George H. W. Bush vomiting incident

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Frame from an ABC News video of First Lady Barbara Bush holding a napkin in front of President George H. W. Bush's face as he vomits.

On January 8, 1992, about 8:20 p.m JST, while attending a banquet hosted by the Prime Minister of Japan, Kiichi Miyazawa, U.S. President George H. W. Bush fainted, after vomiting in Miyazawa's lap.


On January 8, 1992, Bush was attending a state event for 135 diplomats held at the home of the Japanese Prime Minister, near the end of the President's 12-day trade-oriented trip through Asia. Earlier that day Bush had played a doubles tennis match in which the Emperor of Japan Akihito and his son the Crown Prince Naruhito beat Bush and his partner, a former U.S. ambassador to Japan.

Effects of the incident[edit]

The incident was widely reported,[1] coming just weeks before the New Hampshire Primary, and quickly became fodder for the nation's comedians. Footage of the President vomiting was broadcast on the ABC network. The incident was parodied by Saturday Night Live[2] with a mock documentary, with Barbara Bush trying to escape by crawling across the table, echoing the assassination of John F. Kennedy when Jacqueline Kennedy crawled across the rear of the limousine.

Shortly after the incident, an Idaho man, James Edward Smith, called CNN posing as the president's physician and claimed that Bush had died. A CNN employee entered the information into a centralized computer used by both CNN and sister network CNN Headline News, and Headline News nearly aired it before it could be verified. Smith was subsequently questioned by the Secret Service and hospitalized at a private mental health facility for evaluation.[3]

In Japan, even several years later, Bush was remembered for this event.[4] According to the Encyclopedia of political communication, "The incident caused a wave of late night television jokes and ridicule in the international community, even coining Bushu-suru (ブッシュする) which literally means 'to do the Bush thing'."[5]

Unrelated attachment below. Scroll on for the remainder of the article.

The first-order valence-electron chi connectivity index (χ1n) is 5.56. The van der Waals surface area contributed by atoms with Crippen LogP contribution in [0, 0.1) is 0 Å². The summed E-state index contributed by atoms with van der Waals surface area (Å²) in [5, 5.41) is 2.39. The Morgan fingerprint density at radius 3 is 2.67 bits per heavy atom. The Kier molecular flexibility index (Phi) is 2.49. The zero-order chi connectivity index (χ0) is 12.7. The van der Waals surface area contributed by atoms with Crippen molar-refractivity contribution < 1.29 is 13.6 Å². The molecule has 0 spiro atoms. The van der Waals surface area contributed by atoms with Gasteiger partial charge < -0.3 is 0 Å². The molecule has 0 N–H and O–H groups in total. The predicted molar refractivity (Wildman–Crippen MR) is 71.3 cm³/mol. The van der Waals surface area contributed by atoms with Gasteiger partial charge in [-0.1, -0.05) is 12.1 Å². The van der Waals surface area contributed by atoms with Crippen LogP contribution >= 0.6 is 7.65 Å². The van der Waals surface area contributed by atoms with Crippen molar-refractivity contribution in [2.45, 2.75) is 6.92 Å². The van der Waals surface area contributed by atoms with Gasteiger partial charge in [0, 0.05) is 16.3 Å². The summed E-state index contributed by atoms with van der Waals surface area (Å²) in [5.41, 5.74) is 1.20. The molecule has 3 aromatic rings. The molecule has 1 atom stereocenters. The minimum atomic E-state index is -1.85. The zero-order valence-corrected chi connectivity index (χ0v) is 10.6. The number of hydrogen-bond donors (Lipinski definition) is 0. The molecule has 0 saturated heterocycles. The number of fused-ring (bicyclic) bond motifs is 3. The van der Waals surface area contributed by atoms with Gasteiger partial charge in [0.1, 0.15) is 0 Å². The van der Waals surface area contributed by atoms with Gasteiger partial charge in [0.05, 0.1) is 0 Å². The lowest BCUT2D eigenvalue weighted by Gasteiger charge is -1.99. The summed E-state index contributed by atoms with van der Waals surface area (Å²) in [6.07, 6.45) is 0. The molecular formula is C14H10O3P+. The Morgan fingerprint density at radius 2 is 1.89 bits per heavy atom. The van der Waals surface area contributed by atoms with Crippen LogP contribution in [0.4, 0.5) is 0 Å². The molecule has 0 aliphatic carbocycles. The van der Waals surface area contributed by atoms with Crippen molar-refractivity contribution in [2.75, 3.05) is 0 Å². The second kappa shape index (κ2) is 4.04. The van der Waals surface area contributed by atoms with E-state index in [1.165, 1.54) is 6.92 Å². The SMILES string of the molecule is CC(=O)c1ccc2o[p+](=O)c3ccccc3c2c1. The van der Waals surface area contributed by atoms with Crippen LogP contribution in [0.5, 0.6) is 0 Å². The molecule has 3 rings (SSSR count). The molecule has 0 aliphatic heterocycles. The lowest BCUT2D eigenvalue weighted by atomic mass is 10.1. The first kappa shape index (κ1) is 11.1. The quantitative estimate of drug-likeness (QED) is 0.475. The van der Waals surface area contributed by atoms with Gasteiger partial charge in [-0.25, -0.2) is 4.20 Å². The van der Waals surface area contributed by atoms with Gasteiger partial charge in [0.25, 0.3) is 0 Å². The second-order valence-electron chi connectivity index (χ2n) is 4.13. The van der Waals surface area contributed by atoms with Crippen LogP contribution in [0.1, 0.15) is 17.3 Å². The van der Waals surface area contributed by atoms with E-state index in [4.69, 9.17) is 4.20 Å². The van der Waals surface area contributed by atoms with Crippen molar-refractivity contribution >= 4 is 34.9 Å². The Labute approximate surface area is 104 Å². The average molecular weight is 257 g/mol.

In 1993, the incident was spoofed in the comedy film Hot Shots! Part Deux.[6] According to a 2007 listicle published by USA Today, the incident was one of the top "25 memorable public meltdowns that had us talking and laughing or cringing over the past quarter-century."[7]

See also[edit]


  1. ^ Wines, Michael (January 9, 1992). "Bush Collapses at State Dinner With the Japanese". New York Times. Archived from the original on 2009-09-28. Retrieved 2009-08-28. President Bush fell suddenly ill and collapsed at a state dinner being given for him Wednesday night at the home of the Japanese Prime Minister.
  2. ^
  3. ^ McDougal, Dennis (1992-01-10). "CNN Averts Hoax About Bush's 'Death'". Los Angeles Times. Archived from the original on 2013-01-31. Retrieved 2013-04-13.
  4. ^ Peter McKillop, "Letter from Japan: Back to the Future: Will George W. Bush carry on his father's (barfing) legacy?, Time Asia found at Time Asia archives Archived 2009-04-12 at the Wayback Machine. Accessed September 19, 2009.
  5. ^ Lynda Lee Kaid and Christina Holtz-Bacha, Encyclopedia of Political Communication, Volume 1, p. 72, (SAGE, 2008), ISBN 978-1-4129-1799-5, found at Google Books. Accessed September 19, 2009.
  6. ^ Kevin Jackson (August 16, 1993). "FILM / It's not hot and there's no shots in it: Hot Shots: Part Deux] is the latest exercise in movie parody from Jim Abrahams. Kevin Jackson met him". The Independent. Archived from the original on September 2, 2018. Retrieved September 2, 2018.
  7. ^ "They did what, said what?". USA Today. May 7, 2007. Archived from the original on 2012-04-16. Retrieved 2017-08-28.